A dancer from Studio Dhoom leaps and spins in the air. (Photo by Andrew Sample Photography)

While many of the students are of South Asian heritage, not everyone is. Sheth says quite a few non-Asian students come to the studio to explore Bollywood dance. Some have seen the style performed on television dance reality shows. Others have seen them in Bollywood movies, including students from the Middle East, Russia and Eastern Europe, where the films are popular.

The students aren’t all children and teens, either. Sheth says age is no limit. Indeed, one of Studio Dhoom’s students, Barbara Mitchell, is in her 60s and currently taking classes via Zoom from Texas.

“It’s just a wonderful opportunity to explore a neighbor’s culture,” said Mitchell, who moved to Dallas in 2018 after living in Ashburn for nearly two decades. “It’s great exercise. The music is so upbeat and lively, even if you’re having a down day. You start listening to the music and moving and your spirits just lift.”

Students from Studio Dhoom perform on a variety of stages around the Washington area. Troupes have performed at the National Cherry Blossom Festival. They have performed as pre-show entertainment at Bollywood concerts. They perform at many South Asian festivals in the region and have even had students featured on the “Dance USA Dance” reality television show that airs on Zee TV, an Indian channel available in the United States. And, of course, the Studio Dhoom dancers have put on many half-time shows for the Wizards.

“I don’t want to jinx it, but we have a pretty good track record of Wizards wins when we perform,” Sheth said.

Jimmy & Nikki Shah

Jimmy Shah is Nikki Shah’s mom. The family lives in the Broadlands, and Shah says her daughter has been studying dance at Studio Dhoom since she was 4 years old. Her 10-year-old son, Sajan, has been dancing there more than four years. Shah says opportunities to practice and perform complicated dance routines in front of crowds at festivals and Wizards games have made for wonderful lessons for her children.

“They have learned leadership, [public] speaking, teamwork and friendship skills — just to name a few,” she said.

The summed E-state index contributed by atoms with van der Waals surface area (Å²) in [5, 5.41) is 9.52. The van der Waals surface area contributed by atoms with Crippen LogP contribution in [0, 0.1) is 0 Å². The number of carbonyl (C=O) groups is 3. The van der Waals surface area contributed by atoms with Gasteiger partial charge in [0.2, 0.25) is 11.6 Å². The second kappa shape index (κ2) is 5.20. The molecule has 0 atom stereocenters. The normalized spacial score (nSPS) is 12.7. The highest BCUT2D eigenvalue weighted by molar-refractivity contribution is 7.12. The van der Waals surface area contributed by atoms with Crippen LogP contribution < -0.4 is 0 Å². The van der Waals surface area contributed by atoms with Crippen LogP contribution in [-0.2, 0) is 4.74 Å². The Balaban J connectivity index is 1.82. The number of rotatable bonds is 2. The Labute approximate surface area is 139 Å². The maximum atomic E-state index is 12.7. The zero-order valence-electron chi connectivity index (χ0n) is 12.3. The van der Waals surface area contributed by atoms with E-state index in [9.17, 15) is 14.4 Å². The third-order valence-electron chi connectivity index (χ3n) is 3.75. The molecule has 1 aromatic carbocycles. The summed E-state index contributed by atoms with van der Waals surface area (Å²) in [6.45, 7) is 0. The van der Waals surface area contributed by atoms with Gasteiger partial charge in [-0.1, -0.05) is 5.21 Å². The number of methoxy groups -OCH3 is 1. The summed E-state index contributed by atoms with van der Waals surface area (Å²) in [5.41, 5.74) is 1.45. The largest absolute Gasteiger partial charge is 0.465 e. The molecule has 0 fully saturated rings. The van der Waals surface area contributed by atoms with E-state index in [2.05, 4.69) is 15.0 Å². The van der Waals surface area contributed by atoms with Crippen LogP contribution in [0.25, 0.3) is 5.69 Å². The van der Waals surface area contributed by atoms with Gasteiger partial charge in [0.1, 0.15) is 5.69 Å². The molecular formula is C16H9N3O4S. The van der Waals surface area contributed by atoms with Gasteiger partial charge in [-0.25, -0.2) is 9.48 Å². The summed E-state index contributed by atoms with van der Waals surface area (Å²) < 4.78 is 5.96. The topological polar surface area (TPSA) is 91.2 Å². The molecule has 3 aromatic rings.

Indeed, Sheth says many students capitalize on those skills and go on to perform on college teams, which compete in Bhangra and Raas dancing as well as Bollywood dancing. 

“The beauty of these [teams] is that they are very multicultural and have big non-Asian participation at colleges,” Sheth said. “When our students go on to college, they have an easy way to socialize and make friends in their first year. They go to competitions … they take leadership positions [with the teams] and learn about marketing, finance and corporate culture.”

The Studio Dhoom troupe performs on stage.

Of course, with the pandemic, nothing has been quite the same for the past year. When COVID-19 started to spread in early 2020, Studio Dhoom closed for six months. Recitals and shows were called off, venue reservations canceled, rental costumes returned. Sheth quickly rolled out a series of online dance classes and events that proved extremely popular, with 80 to 90 families taking part each week.

In the fall, the studio slowly reopened, with safety measures in place, including reduced class sizes and increased space between dancers. Many families felt comfortable with the new protocols and returned for in-person classes.

“It hasn’t been easy and, as a small-business owner, this has been the most stressful time,” Sheth said. “But I am grateful to be doing something I love. Kids learn a lot of things … through the medium of dance. We give them a platform and a seed is planted.”